The new Broadway musical Lestat has all the requisite pieces--a sweeping Elton John score, a mountain of poignant source materials, an innovative set and lighting design, and an incredibly talented cast--yet the show is lifeless, and not in a good, I'm going to live forever sort of way.
To be fair, the show's premiere is not until next week, and the creative team is working feverishly to pull all the commensurate parts into the stunning show it should be. Indeed, there is much to be praised about Lestat.
In this small but talent-deep cast, two stars stand head and shoulders above the others in their performances: Carolee Carmello as Gabrielle and Allison Fischer as Claudia. Both combine vocal power and control with convincing character portrayals. It helps that their songs are some of the best in the show. "Crimson Kiss" sung by Gabrielle and Claudia's "I Want More" are absolute show stoppers. Hugo Panaro who plays Lestat has an amazing voice which he uses to great effect in "Sail Away" but Panaro never captures the essence of his character. (More on that later.)
The company also comes together impressively in their ensemble performances. The avant-garde Theatres of the Vampires scene is pitch perfect, and "Welcome to the New World," which musically opens the second act, is the closest the show comes to grand spectacle Broadway patrons adore. The foot stomping beats and swinging dance sequences feel like the show has finally shifted into high gear, only to down shift again soon after.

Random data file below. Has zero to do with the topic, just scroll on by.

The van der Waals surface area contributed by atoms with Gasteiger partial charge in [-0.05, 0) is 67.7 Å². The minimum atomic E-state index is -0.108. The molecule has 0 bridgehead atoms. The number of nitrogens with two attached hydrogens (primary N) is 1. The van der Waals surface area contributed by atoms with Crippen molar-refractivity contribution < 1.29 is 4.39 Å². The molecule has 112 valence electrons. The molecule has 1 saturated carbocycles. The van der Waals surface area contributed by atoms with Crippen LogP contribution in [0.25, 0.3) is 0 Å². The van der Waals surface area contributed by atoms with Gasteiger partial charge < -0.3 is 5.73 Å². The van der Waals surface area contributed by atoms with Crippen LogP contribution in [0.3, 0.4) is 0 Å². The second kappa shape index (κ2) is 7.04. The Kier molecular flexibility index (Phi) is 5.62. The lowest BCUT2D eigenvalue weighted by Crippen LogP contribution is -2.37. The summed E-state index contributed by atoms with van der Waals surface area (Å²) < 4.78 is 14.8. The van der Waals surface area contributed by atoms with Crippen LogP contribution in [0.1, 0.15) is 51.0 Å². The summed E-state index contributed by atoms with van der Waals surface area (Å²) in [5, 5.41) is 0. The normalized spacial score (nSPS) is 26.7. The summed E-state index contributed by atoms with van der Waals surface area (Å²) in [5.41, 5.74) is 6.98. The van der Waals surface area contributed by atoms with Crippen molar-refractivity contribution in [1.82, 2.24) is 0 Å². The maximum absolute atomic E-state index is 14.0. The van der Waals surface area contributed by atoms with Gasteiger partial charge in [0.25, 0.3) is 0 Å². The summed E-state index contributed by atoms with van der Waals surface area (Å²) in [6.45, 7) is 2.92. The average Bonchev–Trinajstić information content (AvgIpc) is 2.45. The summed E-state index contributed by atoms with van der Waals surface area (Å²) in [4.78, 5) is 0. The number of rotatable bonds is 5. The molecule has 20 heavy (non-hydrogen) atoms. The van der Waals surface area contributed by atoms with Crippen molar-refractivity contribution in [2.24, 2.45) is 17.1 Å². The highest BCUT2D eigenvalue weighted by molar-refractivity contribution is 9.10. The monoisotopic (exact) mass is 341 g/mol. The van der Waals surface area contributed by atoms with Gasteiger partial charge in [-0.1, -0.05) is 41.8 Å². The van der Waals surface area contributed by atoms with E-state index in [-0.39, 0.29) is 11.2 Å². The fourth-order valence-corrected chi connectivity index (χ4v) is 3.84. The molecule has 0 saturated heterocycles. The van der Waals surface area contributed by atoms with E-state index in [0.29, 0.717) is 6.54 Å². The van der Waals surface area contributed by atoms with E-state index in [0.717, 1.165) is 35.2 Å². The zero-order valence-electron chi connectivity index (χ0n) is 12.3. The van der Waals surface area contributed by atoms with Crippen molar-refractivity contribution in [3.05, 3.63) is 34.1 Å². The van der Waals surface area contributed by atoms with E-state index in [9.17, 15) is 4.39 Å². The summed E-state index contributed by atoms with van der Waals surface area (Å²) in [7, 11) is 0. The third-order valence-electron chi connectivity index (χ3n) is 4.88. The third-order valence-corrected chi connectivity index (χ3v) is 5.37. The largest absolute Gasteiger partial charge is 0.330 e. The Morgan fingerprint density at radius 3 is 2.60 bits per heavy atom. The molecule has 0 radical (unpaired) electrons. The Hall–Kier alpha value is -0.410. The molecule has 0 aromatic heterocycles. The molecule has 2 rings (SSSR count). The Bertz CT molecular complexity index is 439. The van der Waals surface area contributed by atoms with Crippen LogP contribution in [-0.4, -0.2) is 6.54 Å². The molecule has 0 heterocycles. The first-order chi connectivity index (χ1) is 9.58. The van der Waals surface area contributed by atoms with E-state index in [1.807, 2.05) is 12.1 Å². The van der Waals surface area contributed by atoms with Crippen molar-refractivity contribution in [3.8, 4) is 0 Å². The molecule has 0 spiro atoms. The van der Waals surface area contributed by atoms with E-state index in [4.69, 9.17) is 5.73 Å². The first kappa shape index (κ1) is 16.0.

Lestat receives high marks for Derek McLane's set and Kenneth Posner's lighting. These veterans of such shows as I Am My Own Wife, Holiday, Wicked, and Dirty Rotten Scoundrels have captured the gothic darkness and delitescent glory of the vampires.
The show's problems, I think, all devolve from Linda Woolverton's book. Originally, Lestat was to encompass the three first books from The Vampire Chronicles--Interview with the Vampire, The Vampire Lestat, and Queen of the Damned. After the San Francisco run, Queen of the Damned was dropped entirely, paring down the show considerably. For Rice neophytes, Woolverton never makes them care about this guy who escapes his tyrannical father only to lose his life to a maniacal vampire. Broadway's Lestat is never as compelling a personality as that captured by Anne Rice's pen.
Ultimately, Lestat never comes together. It lacks a soul, and that is the tragedy. For Anne Rice fans, it is a treat to be savored while it lasts, but I can't imagine that without serious revision many of the uninitiated masses will come to peer in on the world I have come to consider my literary home, that of Anne Rice's vampires.